The Esse 6 has been a long-term favorite knife of mine. It’s a no-nonsense straight-up midway survival knife that promises to take loads of abuse.

The Esse 6P has a little bit more blade length than the other Esee knives. With a blade length of 6.5 inches and 0.18 inches thickness, it’s a very balanced knife.

The blade is made of 1095 high carbon steel, which is prone to rust (in high humidity), but it’s very easy to resharpen the field.

It’ll hold its edge decently. You can use a river stone and resharpen its edge. Even though it’s a three-sixteenth-inch thick blade, the full flat grind does make it a phenomenal slicer.

The way I see 6P has been designed where the blade has contouring to a belly and great choil combined can make a fine paper-thin slice.

The old Esee scales cause a hot spot while making fine slicing, but with the new version, 6P has contoured handle scale and scalped, the slight blocking is now gone.

The blade also has powder coating, which will help to resist corrosion. The handle of the knife is a Removable Linen Micarta. It’s bolt-on style construction and features a red liner with a nice linen micarta material for the outside.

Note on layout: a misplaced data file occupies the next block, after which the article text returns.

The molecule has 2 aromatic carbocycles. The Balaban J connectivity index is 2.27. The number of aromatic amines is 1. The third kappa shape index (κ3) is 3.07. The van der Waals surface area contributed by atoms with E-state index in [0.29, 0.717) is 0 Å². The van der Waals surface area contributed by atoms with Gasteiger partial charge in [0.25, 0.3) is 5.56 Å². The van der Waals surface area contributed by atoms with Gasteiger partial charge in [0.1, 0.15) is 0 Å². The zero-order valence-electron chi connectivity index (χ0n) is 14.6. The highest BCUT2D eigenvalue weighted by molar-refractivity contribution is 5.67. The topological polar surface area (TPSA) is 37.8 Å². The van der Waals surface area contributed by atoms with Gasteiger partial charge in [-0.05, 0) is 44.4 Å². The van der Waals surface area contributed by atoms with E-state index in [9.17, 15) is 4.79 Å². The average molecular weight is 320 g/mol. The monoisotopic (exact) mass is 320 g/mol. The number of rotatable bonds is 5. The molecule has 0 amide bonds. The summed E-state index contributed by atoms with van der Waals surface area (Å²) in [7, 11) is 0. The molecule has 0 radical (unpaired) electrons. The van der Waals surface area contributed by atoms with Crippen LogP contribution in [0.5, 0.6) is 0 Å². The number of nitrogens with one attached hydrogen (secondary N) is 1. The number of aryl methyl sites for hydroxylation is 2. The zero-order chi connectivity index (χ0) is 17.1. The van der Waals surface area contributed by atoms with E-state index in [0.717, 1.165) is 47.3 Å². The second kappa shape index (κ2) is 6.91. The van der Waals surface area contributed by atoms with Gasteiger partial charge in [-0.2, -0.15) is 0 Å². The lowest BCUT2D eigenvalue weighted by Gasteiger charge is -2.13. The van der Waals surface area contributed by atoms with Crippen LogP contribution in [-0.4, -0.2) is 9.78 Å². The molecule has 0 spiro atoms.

The contoured handle is flat on the hand but fairly contoured on the shoulder. What makes it a great survival kit is the glass breaker protruding pommel at the end.

Even though this isn’t pointed, it creates a nice apex, and that’s going to come in handy when you need to use it to break open things in the wild.

So as far as larger knives go, this is a heavy-duty option, but it’s not a chopper. The knife comes in a nice black plastic sheath.

It offers nice retention, and it carries easily. I like the knife because it balances that large blade and the handle to create something that’s still pretty agile in hand.

The knife performs well at heavier tasks like batoning, but it also has the type of geometry which makes it work well at butchering and food prepping.

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Rat 7 – Detailed Review